EDITORIAL | Greater transparency please, it’s our right

Today, millions of Americans will hold true to the annual tradition of making, and in many cases breaking, New Year’s resolutions.

Government should not be excluded from this favorite pastime. It does many things well, and Island County is fortunate to have many excellent public servants and elected officials. But no one person or agency is perfect, and this year The Record would like to see strides for improvement in the often foggy realm of transparency.

Surely some government officials are reading this and beginning to mumble something like, “Oh boy, here we go again,” but this is not a tired topic no matter what good practices or safeguards are currently in place.

The need and relevance of transparency is not a matter of opinion, it’s state law.

“The people of this state do not yield their sovereignty to the agencies that serve them. The people, in delegating authority, do not give their public servants the right to decide what is good for the people to know and what is not good for them to know. The people insist on remaining informed so that they may maintain control over the instruments that they have created.” — Washington’s Public Records Act.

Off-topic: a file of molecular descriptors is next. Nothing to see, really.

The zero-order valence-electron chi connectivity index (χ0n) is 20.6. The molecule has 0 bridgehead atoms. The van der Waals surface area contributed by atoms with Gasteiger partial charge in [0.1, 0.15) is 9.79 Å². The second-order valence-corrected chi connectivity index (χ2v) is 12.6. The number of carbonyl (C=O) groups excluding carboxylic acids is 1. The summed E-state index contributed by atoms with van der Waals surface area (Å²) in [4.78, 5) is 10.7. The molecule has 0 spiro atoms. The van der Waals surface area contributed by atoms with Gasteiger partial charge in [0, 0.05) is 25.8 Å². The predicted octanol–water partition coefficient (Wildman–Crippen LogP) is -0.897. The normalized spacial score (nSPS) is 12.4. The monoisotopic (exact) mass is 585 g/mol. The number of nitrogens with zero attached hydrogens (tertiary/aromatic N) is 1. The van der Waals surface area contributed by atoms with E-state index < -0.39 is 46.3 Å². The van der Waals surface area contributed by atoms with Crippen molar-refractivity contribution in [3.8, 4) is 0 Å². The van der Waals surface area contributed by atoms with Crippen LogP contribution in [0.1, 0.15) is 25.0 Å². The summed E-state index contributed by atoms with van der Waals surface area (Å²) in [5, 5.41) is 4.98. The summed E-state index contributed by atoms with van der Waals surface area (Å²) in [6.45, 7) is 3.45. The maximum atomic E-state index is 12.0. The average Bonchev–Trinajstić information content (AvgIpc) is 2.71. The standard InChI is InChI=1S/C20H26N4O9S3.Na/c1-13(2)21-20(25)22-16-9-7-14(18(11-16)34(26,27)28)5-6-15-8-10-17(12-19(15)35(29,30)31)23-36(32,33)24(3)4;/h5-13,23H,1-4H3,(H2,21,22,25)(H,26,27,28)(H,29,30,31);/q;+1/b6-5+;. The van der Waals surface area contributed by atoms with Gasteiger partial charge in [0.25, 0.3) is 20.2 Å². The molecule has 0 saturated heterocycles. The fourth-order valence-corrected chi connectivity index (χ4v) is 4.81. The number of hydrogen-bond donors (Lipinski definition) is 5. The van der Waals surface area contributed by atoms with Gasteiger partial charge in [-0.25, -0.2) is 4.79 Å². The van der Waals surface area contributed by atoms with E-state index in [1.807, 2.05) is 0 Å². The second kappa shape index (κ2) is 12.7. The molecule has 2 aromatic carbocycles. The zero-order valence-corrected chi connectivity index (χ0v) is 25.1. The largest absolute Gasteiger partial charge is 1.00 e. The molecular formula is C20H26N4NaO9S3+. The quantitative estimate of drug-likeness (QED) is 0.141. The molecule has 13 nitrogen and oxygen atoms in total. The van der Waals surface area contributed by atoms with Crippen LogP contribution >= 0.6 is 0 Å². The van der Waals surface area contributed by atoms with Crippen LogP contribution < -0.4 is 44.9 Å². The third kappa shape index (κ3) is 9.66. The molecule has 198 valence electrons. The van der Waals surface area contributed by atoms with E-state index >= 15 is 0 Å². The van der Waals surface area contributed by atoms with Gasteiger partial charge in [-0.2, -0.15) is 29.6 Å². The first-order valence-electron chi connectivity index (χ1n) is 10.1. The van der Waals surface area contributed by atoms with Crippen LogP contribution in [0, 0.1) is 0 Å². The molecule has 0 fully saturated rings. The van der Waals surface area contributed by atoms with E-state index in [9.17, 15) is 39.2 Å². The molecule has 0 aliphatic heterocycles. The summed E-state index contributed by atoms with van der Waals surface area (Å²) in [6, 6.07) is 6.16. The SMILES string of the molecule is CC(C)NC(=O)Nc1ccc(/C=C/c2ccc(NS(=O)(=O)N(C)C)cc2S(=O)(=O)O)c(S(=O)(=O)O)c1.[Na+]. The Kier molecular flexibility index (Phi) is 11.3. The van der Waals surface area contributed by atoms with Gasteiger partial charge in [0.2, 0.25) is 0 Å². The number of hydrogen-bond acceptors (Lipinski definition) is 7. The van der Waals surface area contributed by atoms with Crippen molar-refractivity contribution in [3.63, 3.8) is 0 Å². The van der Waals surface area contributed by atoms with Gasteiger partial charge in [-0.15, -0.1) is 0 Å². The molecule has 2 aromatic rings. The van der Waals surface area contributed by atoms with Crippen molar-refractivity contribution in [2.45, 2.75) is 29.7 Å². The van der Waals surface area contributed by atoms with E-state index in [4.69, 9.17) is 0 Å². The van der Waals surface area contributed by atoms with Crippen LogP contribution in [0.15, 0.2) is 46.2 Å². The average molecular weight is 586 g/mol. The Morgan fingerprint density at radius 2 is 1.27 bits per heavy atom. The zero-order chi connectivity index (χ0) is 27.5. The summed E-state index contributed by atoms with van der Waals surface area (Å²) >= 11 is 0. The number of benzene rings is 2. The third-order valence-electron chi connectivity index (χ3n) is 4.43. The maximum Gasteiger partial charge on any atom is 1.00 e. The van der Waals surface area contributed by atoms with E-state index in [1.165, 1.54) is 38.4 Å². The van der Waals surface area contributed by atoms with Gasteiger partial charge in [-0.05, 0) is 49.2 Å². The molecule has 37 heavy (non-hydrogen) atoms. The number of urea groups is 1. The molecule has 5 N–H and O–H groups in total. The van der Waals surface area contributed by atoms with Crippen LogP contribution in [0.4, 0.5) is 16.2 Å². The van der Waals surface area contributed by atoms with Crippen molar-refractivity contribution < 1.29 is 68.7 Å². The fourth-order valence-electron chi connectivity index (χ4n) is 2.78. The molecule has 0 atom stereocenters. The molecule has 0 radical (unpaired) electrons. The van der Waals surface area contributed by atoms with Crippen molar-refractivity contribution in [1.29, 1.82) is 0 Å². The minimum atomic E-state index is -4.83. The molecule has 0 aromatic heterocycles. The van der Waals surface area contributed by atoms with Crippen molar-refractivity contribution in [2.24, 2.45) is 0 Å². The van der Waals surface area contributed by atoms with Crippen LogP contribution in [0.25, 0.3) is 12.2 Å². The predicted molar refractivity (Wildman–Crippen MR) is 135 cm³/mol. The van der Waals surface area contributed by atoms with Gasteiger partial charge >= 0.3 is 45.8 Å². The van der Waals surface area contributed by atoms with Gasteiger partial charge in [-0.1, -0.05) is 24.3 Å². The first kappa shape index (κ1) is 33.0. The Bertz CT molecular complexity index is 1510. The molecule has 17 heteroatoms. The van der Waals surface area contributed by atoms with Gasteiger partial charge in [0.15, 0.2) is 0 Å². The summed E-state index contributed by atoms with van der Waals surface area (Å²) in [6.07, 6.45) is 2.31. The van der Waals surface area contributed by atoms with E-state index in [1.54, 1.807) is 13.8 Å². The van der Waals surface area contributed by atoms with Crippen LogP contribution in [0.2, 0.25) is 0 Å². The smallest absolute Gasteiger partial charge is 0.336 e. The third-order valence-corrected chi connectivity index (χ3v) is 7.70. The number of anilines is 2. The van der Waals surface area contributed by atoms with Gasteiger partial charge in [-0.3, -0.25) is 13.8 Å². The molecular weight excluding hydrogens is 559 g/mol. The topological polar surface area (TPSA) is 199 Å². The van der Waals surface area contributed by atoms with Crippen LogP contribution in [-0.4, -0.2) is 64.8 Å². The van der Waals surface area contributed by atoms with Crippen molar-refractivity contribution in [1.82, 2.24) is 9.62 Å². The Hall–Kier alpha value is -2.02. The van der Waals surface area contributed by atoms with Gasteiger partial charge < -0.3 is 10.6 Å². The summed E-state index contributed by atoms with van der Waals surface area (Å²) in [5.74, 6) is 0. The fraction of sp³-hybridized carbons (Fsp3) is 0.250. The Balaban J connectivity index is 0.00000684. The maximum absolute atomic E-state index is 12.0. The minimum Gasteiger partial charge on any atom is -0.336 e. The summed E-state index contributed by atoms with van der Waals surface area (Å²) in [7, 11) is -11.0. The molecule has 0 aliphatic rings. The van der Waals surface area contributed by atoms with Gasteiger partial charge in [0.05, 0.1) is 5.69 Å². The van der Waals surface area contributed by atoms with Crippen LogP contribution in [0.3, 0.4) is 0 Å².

Along with the Open Public Meetings Act, this state is armed with progressive and demanding sunshine laws. It should be noted that many of the tenets of these laws are complex, challenging to accommodate and in some cases less than clear.

Public agencies, big and small, must meet the same requirements and public abuse exists. In recent years, some Whidbey government officials have complained about records requests that are so large that they take months to compile and cost many thousands of dollars.

At the same time, however, government isn’t always so great at supplying even the simplest of information. A recent public records request made by The Record for county arrest logs — one of the more common requests of newspapers — took more than two weeks to fulfill due to limitations of county computer software.

Also, protections for government are, on occasion, abused by public officials. For example, draft documents are exempt from public disclosure, and elected bodies are permitted to have secret meetings when discussing issues such as pending litigation, real estate sales or purchases and for some personnel matters. These exemptions exist for the public’s protection but they are often taken advantage of for the sake of personal, or rather political, convenience.

So there are problems on both sides; sometimes the public asks too much and other times government is dragging its heels. But overcoming such trials is not the public’s burden to bear.

Government exists to serve us — the people. We are the master, not the other way around, and if officials find themselves feeling otherwise, it’s time to seek a new profession.

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